It’s been a week since my mom went home. I ended up driving her to Flin Flon – along with another woman stuck in The Pas because the plane couldn’t land on last Thursday’s icy tarmac – in order to catch her flight to Winnipeg, then on to Toronto.
She made it home okay, if a bit tired, and I took Mowat for a run, bought some yarn to continue my Christmas knitting, and got some sun in Flin Flon (that seems like a funny thing to say, but it was overcast down here, as it’s been for days and days and days and…).
The real gem of her trip out here, though, was our journey up to Churchill to try to spot some northern lights for VIA.
I gotta hand it to her: not too many 70-something-year-olds would catch a cab at 3:30 a.m. in order to board a train for 27 hours, bound for the sub-Arctic.
But, then, she’s not an ordinary person.
And what a place!
Both of us were fascinated by the gorgeous rocky terrain, the incredible art and the history of the town and its surroundings, a lot of which we explored for the article.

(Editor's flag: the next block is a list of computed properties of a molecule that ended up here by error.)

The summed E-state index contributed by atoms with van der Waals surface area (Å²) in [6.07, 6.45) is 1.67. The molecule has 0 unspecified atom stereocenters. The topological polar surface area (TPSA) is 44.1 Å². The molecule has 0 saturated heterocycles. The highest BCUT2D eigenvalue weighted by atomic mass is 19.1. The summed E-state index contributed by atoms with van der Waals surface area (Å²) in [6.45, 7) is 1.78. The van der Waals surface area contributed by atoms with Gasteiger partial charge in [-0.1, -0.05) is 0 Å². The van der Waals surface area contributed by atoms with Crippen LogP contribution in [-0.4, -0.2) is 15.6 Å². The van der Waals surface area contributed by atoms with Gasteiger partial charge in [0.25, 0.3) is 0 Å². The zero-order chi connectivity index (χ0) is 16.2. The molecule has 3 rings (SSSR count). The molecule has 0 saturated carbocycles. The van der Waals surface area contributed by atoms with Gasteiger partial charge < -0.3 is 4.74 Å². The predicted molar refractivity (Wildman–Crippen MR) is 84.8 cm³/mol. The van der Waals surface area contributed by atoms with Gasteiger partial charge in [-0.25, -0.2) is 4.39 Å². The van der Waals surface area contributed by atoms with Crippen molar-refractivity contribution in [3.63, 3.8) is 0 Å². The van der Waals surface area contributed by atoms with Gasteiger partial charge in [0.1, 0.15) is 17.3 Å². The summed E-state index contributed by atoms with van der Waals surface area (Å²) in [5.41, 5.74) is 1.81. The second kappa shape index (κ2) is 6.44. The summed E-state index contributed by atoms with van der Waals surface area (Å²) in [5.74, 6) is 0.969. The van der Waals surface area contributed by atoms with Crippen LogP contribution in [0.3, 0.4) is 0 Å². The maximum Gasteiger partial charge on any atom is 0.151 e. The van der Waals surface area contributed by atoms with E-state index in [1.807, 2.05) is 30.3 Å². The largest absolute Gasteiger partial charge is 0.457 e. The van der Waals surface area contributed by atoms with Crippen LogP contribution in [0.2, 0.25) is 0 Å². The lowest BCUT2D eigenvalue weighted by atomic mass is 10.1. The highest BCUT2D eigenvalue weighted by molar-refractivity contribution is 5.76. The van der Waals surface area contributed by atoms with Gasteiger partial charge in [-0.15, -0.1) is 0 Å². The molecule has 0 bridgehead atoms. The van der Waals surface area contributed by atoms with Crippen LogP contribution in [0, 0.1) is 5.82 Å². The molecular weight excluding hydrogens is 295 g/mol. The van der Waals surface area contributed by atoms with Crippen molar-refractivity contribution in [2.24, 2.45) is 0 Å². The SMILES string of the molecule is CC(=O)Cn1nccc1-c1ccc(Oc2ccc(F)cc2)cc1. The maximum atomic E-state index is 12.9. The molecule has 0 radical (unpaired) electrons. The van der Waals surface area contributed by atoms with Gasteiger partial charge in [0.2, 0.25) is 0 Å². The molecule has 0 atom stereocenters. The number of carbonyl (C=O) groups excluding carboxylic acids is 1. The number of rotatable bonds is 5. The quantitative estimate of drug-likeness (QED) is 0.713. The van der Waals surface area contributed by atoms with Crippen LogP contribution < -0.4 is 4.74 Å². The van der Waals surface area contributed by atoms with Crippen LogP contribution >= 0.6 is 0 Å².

I can’t wait to go back and bring Jason – next time, I hope, to snorkel with the belugas.
My mom and I walked everywhere, which in hindsight was maybe not such a great idea since, in the past five months, we learned, the Polar Bear Alert line has had over 250 calls!
One night our cabbie veered off the route to our hotel (okay, after dark we took taxis, as per the Safety in Polar Bear Country brochure) to point out the indoor playground in the town centre with its floor-to-ceiling windows.
One day her daughter was playing in there, she told us, when one of the adults spotted a huge bear, “looking inside like he was waiting for his T.V. dinner to be done.”
All this prepping made it better, though, when we actually did see some bears.
We weren’t brazen; we didn’t hang out of the windows to get the best shots.
Instead, I felt a wee bit afraid as these two polar bears roamed around the small bus we were in. It actually seemed a bit like being in a zombie movie.
Unfortunately, with the above-mentioned constantly overcast skies, we weren’t able to see any northern lights, but that will soon change.
Eventually (because God help us all when it doesn’t….) the bay will freeze over as it needs to in order to maintain this important eco-system.
Once that happens, the nights will clear, opening the way for the sort of astonishing light shows that photographer Alex de Vries captures on film.